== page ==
Headmaster's Newsletter Friday 20 October 2023
Michaelmas isn’t known for its idle moments, but I recently took advantage of one such moment to catch up with the new Beckham documentary on Netflix. Don’t judge me, but I’m happy to admit that I really enjoyed it. Not because I particularly care about Manchester United or Brylcreem, but because it effectively evoked the social, cultural and sporting scene of the 1990s. These were formative years for many of us, and it was enjoyable to luxuriate in some nostalgia at a time when we have plenty of other things to worry about in the present real world. The first episode, titled ‘The Kick’, actually had lots of kicks – well, two kicks in particular. The first was the 60-plus-yard shot that the 21-year-old Beckham took from the half-way line to score one of football’s greatest goals, in August 1996. The second was the kick that caused Beckham’s temporary but dramatic fall from grace, when he lashed out at Diego Simeone during the 1998 World Cup, earning himself a red card in the process. Especially notable in the talking heads’ discussions about these events was the fact that, for the first kick at least, the news was not instant. Rumours circulated that a wonder-goal had been scored but most people had to wait until ‘Match of the Day’ that evening to see it. Today, of course, it would be on Twitter (I refuse to call it ‘X’) or the equivalent within seconds, viewed hundreds of thousands of times within minutes.
The way we consume such information, popular culture, news – everything – has clearly changed significantly since those days of the late 1990s. In a streaming culture where everything is instant, we don’t need patience to get our gratification. There have been some honourable exceptions to this – releasing ‘Succession’ one episode per week, for example, seemed positively antediluvian, but it reminded us of the suspense and enjoyment of ‘event’ television when somebody else slowly controlled the flow of content. There are, of course, many positives to the (theoretical) democratization of information, the transparency that can potentially come from taking away the flow of news, information and entertainment from the privileged few. At the same time, though, we can easily enter a world of cacophony, of disinformation, of sometimes too much information and communication and not enough patience, digestion and perspective.
While this can be difficult for an adult to cope with, we can only imagine how bewildering and confusing this must feel sometimes for children. In an ideal world, I’d go back to the days of the 1990s (would I?) when all of this seemed much more manageable. But, considering that time travel isn’t an option, we need clear strategies in place to help make information and news digestible and manageable. When we have our news round-up assemblies, I carefully curate the news stories that the boys can hear, understand and process in an appropriate way. As they get older, we give the boys and their parents advice on how to deal with the curse of the smartphone – getting the settings right to minimise the pings and to ensure that, while we can be connected to the rest of the world 24/7, most of us really don’t want to be, don’t need to be, and shouldn’t be. That is, we are fighting the WhatsAppification of modern culture (don’t get me started). We are, of course, dealing with media and phone companies that know exactly how to get us addicted to the ‘likes’ and whatnot, but it is a fight worth pursuing. So many things are tied up in this process: how we work through thickets of disinformation that are often designed to destabilise our democracies; how we navigate healthy relationships with devices which can be a powerful force for good, but also a potential source of tension, hatred, and division. It will be a long battle, but it’s one that none of us should give up on.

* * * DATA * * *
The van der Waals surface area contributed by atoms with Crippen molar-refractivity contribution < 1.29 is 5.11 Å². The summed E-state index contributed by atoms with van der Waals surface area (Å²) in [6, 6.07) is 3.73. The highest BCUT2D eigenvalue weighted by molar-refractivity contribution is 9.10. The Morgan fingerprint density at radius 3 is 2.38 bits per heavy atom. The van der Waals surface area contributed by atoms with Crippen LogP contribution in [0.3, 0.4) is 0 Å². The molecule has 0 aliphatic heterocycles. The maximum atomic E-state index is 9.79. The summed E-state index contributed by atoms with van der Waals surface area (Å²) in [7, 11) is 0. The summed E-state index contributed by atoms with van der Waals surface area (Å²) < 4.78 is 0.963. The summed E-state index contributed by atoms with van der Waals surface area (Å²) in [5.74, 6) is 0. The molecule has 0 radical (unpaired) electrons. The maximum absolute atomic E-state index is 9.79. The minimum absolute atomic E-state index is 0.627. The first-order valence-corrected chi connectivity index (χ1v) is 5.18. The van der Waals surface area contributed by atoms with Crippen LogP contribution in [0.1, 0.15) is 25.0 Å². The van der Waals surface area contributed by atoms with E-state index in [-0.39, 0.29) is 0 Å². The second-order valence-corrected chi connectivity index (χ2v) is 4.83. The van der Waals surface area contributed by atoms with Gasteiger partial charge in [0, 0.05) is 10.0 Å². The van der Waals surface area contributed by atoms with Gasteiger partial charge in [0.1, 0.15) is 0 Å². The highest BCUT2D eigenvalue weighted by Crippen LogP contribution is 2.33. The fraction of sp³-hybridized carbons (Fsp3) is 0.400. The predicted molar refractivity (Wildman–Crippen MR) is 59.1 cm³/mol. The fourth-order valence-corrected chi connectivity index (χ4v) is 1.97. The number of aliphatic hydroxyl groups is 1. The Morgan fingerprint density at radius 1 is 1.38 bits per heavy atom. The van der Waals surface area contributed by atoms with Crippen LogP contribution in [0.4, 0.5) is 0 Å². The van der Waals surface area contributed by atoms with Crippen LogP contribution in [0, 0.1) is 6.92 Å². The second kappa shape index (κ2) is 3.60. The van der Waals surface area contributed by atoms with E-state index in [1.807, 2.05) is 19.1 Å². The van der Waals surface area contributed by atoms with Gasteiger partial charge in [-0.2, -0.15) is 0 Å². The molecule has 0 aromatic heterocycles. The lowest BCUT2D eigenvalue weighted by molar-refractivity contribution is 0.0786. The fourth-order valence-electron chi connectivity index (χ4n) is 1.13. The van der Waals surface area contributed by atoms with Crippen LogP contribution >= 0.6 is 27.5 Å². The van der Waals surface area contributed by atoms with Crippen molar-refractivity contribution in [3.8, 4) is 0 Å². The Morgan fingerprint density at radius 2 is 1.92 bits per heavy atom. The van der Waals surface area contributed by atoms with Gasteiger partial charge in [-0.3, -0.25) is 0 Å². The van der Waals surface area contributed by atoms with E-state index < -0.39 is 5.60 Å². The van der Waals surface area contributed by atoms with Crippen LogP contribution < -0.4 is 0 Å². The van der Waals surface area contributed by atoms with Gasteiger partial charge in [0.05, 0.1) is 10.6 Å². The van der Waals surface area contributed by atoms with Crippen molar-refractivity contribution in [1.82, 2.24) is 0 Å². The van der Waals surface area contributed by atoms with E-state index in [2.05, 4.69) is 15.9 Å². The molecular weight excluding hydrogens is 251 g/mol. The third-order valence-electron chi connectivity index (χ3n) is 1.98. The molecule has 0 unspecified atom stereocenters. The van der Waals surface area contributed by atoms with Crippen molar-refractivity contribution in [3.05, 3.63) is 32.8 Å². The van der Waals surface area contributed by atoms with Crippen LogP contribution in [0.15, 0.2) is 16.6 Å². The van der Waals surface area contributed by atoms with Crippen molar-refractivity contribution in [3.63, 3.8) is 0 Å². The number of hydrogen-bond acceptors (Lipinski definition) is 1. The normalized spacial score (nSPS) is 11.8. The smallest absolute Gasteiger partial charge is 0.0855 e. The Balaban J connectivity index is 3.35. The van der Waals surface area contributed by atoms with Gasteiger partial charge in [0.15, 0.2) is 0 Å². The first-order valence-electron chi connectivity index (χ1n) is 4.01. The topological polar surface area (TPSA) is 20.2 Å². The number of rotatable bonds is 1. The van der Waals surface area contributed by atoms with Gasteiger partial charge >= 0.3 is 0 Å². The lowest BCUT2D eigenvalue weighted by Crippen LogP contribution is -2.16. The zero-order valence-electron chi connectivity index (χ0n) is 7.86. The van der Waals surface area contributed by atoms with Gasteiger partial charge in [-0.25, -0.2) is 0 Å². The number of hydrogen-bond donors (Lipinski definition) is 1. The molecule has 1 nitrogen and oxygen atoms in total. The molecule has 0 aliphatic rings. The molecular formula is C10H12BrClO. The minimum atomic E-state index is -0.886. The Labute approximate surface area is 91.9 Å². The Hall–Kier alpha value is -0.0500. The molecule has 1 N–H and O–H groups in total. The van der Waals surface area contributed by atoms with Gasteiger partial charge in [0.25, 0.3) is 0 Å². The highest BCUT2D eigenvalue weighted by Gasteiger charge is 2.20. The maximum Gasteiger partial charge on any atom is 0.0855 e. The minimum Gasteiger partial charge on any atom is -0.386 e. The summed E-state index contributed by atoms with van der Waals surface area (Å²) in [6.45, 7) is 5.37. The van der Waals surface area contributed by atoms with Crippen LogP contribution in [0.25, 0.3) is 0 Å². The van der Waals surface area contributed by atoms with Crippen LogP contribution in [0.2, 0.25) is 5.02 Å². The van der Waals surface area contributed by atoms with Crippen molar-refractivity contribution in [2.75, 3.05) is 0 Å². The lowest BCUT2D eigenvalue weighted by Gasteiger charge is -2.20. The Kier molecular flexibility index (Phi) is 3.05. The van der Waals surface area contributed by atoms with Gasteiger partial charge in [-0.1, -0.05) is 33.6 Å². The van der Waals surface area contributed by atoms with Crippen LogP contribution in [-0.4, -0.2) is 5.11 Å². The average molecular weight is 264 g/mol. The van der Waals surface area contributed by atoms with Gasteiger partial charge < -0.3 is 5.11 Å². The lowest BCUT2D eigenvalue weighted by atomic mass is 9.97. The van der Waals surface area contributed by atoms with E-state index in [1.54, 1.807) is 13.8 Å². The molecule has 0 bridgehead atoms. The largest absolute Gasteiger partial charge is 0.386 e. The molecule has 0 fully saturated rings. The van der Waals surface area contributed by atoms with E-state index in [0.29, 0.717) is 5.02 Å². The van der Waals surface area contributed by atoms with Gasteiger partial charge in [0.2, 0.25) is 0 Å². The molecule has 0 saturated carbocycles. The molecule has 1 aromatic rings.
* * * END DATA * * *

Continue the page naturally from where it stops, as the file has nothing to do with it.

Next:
Have a great half term break. I look forward to seeing you back at the gate after what I hope is an enjoyable week of rest (if you can; I appreciate that many of you can’t) and catching up with your friends and family.
Please find attached to the newsletter Parentmail the brochures for Hilary’s Enrichment Activities.
From Brett Morrison and the Charity Committee: A huge thank you to pupils, parents and wider families for their generous support across charity week. It has been amazing to see the impressive array of sweet treats, engagement with various competitions, and joy this week has brought. To those of you who baked, shopped, supported, reminded pupils of hygiene requirements, cycled precariously with carefully decorated delights, and indeed were left with messy worktops: thank you, I'm mindful of just how much time these tasks can take in an already busy week. Earlier today we sold out of every item so generously donated and we are delighted to have raised almost £1000 for Core Arts. The pupils were passionate about supporting such a worthy charity. The Teachers vs Year 8 dodgeball match was won by the teachers, two games to one. Jai was the star of the pupil team and Izzy Rose the teachers’ MVP. The standard of cakes and the creativity shown was phenomenal this term. The catering team had difficult decisions to make and have awarded the following prizes in our little competition: